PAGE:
I’ve been a customer of both Netflix and Amazon Prime Video for some time now. Both services are fantastic (and cheap), but there’s one area they’re just not that great at–new releases. If you want to watch, say, a TV show that’s currently airing, you’ll have to wait typically close to a year after it goes off the air to watch it on Netflix. (Or you could just pay for a cable or satellite subscription, I suppose, but…why?)

Thus, in the interest of being able to watch the second season of Once Upon a Time sooner rather than later (among other things), my fiancĂ© and I decided to give Hulu Plus a try. Our experience with their service has been rather mixed, and I’m here to tell you why.

First of all, it’s important to understand what Hulu Plus is. If you sign up for Hulu Plus expecting it to be a clone of Netflix or Amazon Prime, you’ll be disappointed. Hulu Plus is intended to complement a subscription to something like Netflix, not replace it. What it is intended to replace is your TV subscription.

What does that mean? For one thing, even with Hulu Plus–a paid service–any shows you watch will still be interrupted by advertisements. It’s nowhere near the amount of advertising you’d have on regular TV, and at times they’ll do nifty things like letting you choose which ad to watch, or letting you choose to watch one longer ad at the beginning and not have any ads throughout. But it can still be a tad frustrating, particularly with shows that don’t have regularly scheduled commercial breaks (like anime). In these cases, Hulu often cuts to an ad at awkward moments, in the middle of a scene.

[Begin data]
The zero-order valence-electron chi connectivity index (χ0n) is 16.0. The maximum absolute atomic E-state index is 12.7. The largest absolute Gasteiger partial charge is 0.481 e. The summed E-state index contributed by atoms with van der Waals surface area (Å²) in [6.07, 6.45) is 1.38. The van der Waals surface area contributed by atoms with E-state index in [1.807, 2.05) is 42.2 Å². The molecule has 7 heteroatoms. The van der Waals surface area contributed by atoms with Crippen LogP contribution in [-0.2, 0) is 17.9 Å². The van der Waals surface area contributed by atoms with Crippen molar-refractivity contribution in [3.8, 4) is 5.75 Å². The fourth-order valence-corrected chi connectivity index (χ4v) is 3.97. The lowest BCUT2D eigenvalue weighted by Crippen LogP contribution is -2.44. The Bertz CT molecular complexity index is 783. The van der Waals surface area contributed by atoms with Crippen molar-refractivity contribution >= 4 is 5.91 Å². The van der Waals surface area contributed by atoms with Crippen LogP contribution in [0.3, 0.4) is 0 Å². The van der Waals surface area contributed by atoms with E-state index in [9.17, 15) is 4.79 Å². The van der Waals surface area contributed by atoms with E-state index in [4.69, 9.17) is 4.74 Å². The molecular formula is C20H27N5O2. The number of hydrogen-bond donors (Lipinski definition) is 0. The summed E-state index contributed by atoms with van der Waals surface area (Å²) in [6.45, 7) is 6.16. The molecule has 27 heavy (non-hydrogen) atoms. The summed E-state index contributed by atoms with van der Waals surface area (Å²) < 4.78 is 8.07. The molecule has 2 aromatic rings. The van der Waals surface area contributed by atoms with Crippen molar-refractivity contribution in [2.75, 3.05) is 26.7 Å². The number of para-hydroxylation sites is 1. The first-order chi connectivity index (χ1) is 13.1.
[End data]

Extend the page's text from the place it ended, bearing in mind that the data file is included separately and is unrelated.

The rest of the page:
At first, I was very frustrated to find out that Hulu Plus still has advertising–especially considering that Hulu also offers a free service that has many of the same content. What am I paying for, if not to get rid of the ads? (The answer, by the way: you’re paying to have more content available for longer, and to be able to watch it through your gaming console, streaming box, Blu-Ray player, etc.) It’s also frustrating considering that you pay the same amount for Netflix–$8 a month–and Netflix is completely advertisement-free.